Lower ID Theft Rates Abroad May Aid U.S.
As U.S. lawmakers mull how to cure the blight of identity theft, privacy advocates suggest they look overseas, where tighter controls on personal data and credit cards make such fraud far less common.
Few experts believe other nations’ data privacy laws are directly applicable to the United States, partly because the U.S. economy is greased by the convenience and efficiency of a detailed credit-reporting system.
But other countries’ approaches could be instructive.
“We’re behind much of the developed world,” said Sen. Charles Schumer, D-N.Y., who is pushing a broad bill aimed at impeding the crime. “The major European countries are doing more than we are doing, and somebody can feel safer about giving information about themselves there than in America.”
One such difference: Many countries don’t use anything like Social Security numbers as universal identifiers, which serve as pass keys for criminals opening fraudulent accounts. Also, credit cards generally are harder to obtain and used less often.
Perhaps most importantly, many countries don’t allow financial records and other data obtained on people for one purpose to be sold or shared without their consent.
As a result, some of the record-collating done by huge U.S. companies such as ChoicePoint Inc. (CPS) – one of the aggregators whose records have become fodder for ID thieves – isn’t allowed in most of Europe and Latin America.
“The default setting on most privacy laws is opt-in,” said Marc Rotenberg, executive director of the Electronic Privacy Information Center. “In the U.S., it’s opt-out.”
At Thursday’s scheduled hearing on identity theft by the Senate Committee on Commerce, Science and Transportation, someone is certain to cite the Federal Trade Commission’s estimate that more than 10 million Americans are victims of such crimes annually, costing individuals $5 billion and businesses $48 billion.
Comparable figures for other countries are difficult to obtain because of differing standards in how the crime is tabulated, defined and reported.
European officials said they could not provide statistics on identity fraud. However, European banks and officials say the crime is much less prevalent there in part because of the European Commission’s data directive that took effect in 1998.
Among its wide protections, the directive requires that EU citizens be consulted about transfers of their personal information to third parties and given the chance to correct erroneous data. Exemptions are allowed for national security or criminal investigations.
Obtaining and using credit cards is more rigidly controlled, too, and that limits a fraudster’s potential damage. In Swedish stores, for example, card transactions require a photo ID and a signature.
Most European consumers rarely use credit cards, instead paying for things with prepaid debit cards. Commonly those take the form of “smart” cards that have embedded chips instead of magnetic strips, which are easily read by criminals. Users slide the cards into a cash register and punch in a PIN to make a transaction.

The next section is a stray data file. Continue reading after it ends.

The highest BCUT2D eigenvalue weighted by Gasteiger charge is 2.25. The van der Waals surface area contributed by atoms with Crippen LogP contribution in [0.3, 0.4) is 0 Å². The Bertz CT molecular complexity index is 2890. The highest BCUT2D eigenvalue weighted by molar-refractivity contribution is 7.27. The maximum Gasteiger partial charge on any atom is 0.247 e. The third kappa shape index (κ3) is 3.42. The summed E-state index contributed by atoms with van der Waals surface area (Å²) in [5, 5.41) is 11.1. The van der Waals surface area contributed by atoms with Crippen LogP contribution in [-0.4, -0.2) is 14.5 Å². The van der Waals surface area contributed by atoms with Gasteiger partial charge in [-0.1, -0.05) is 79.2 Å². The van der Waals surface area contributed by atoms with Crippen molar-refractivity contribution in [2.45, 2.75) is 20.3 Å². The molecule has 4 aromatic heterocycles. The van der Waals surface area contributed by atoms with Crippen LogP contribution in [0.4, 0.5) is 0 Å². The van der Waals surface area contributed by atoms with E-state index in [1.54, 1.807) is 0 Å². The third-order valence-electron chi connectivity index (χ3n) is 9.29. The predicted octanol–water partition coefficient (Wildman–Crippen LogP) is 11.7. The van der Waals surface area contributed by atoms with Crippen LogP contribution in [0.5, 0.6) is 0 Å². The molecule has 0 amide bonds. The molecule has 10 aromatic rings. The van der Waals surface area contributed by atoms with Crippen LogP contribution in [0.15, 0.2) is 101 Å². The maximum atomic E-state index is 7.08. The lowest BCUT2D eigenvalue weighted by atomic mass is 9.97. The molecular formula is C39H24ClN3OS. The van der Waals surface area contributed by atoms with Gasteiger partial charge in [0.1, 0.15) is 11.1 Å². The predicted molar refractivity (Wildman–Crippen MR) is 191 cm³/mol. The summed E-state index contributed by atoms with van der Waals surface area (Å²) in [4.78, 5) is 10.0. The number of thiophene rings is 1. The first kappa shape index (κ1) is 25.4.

Meanwhile, countries with less restrictive data rules – and wider use of credit – such as Canada and Britain have struggled with identity theft much more.
Reports of the crime in Britain have risen 600 percent in the last five years, said National Consumer Council spokeswoman Susanne Lace. The British government estimates that in 2002 the annual cost reached 1.3 billion pounds ($2.3 billion in today’s dollars). Prime Minister Tony Blair has cited the rising costs as a reason why the United Kingdom needs secure national identity cards.
Surveys indicate that as many as 9 percent of Canadians have been victimized by ID theft, with 3 percent of the population hit in 2003 alone, according to Susan Gardiner, senior policy analyst at Industry Canada. Complaints to PhoneBusters, a fraud task force run by the Royal Canadian Mounted Police and Ontario authorities, jumped 63 percent in 2003.
In response, Canada enacted the Personal Information Protection and Electronic Documents Act, which fully took effect last year. Similar to a new law in Japan, the act requires businesses to get consent from Canadians before trading their personal information, and even then only allows “reasonable” data transfers. Citizens are entitled to see information stored about them and correct inaccuracies. A national privacy commissioner enforces compliance.
Such transparency is limited in the United States, where many consumers didn’t even know about big data brokers such as ChoicePoint and Lexis-Nexis until the companies disclosed in recent months that dangerous information breaches had occurred.
Some of the proposals pending in Congress would shine more light on the industry, though none would go as far as Europe’s laws.
One bill would require companies to inform consumers if their personal information were compromised. That would expand the California rule that set off this year’s flurry of announcements of data breaches. Other measures would crack down on the dissemination of Social Security numbers.
The proposal backed by Schumer and Sen. Bill Nelson, D-Fla., would treat personal data dossiers like credit reports, since consumers are allowed to regularly see and correct those files and know who has accessed them. The bill would create an office of identity theft within the FTC and fund it with $60 million annually for five years.
Schumer acknowledged that the plan is less restrictive than some overseas rules, but he said constantly notifying consumers about the sharing of their data would be impractical.
“You don’t want,” he said, “to deluge people.”